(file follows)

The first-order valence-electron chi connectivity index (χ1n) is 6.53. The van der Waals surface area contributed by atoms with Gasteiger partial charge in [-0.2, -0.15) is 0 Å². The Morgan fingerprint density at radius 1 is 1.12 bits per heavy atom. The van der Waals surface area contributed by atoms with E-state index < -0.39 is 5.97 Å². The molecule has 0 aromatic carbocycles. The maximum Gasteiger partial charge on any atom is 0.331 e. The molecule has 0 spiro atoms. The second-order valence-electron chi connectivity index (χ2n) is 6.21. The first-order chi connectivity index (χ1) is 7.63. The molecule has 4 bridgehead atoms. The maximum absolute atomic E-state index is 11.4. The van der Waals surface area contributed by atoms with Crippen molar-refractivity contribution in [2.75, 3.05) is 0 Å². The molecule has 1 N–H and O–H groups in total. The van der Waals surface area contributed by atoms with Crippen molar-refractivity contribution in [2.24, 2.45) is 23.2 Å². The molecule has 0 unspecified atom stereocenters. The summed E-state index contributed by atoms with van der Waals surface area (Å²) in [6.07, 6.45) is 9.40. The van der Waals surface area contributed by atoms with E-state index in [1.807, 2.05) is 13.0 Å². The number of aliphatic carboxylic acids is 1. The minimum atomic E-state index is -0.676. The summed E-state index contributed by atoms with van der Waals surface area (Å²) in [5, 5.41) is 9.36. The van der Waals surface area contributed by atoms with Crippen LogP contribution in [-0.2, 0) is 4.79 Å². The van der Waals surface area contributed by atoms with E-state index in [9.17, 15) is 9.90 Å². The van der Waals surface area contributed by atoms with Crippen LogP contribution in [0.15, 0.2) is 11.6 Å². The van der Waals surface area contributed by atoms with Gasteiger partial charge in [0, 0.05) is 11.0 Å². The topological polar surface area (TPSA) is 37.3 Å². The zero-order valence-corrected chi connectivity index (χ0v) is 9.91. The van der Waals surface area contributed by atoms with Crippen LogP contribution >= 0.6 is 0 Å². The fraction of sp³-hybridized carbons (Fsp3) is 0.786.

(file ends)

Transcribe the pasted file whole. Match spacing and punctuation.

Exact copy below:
The first-order valence-electron chi connectivity index (χ1n) is 6.53. The van der Waals surface area contributed by atoms with Gasteiger partial charge in [-0.2, -0.15) is 0 Å². The Morgan fingerprint density at radius 1 is 1.12 bits per heavy atom. The van der Waals surface area contributed by atoms with E-state index < -0.39 is 5.97 Å². The molecule has 0 aromatic carbocycles. The maximum Gasteiger partial charge on any atom is 0.331 e. The molecule has 0 spiro atoms. The second-order valence-electron chi connectivity index (χ2n) is 6.21. The first-order chi connectivity index (χ1) is 7.63. The molecule has 4 bridgehead atoms. The maximum absolute atomic E-state index is 11.4. The van der Waals surface area contributed by atoms with Crippen molar-refractivity contribution in [2.75, 3.05) is 0 Å². The molecule has 1 N–H and O–H groups in total. The van der Waals surface area contributed by atoms with Crippen molar-refractivity contribution in [2.24, 2.45) is 23.2 Å². The molecule has 0 unspecified atom stereocenters. The summed E-state index contributed by atoms with van der Waals surface area (Å²) in [6.07, 6.45) is 9.40. The van der Waals surface area contributed by atoms with E-state index in [1.807, 2.05) is 13.0 Å². The number of aliphatic carboxylic acids is 1. The minimum atomic E-state index is -0.676. The summed E-state index contributed by atoms with van der Waals surface area (Å²) in [5, 5.41) is 9.36. The van der Waals surface area contributed by atoms with Crippen LogP contribution in [-0.2, 0) is 4.79 Å². The van der Waals surface area contributed by atoms with E-state index in [9.17, 15) is 9.90 Å². The van der Waals surface area contributed by atoms with Crippen LogP contribution in [0.15, 0.2) is 11.6 Å². The van der Waals surface area contributed by atoms with Gasteiger partial charge in [0, 0.05) is 11.0 Å². The topological polar surface area (TPSA) is 37.3 Å². The zero-order valence-corrected chi connectivity index (χ0v) is 9.91. The van der Waals surface area contributed by atoms with Crippen LogP contribution >= 0.6 is 0 Å². The fraction of sp³-hybridized carbons (Fsp3) is 0.786.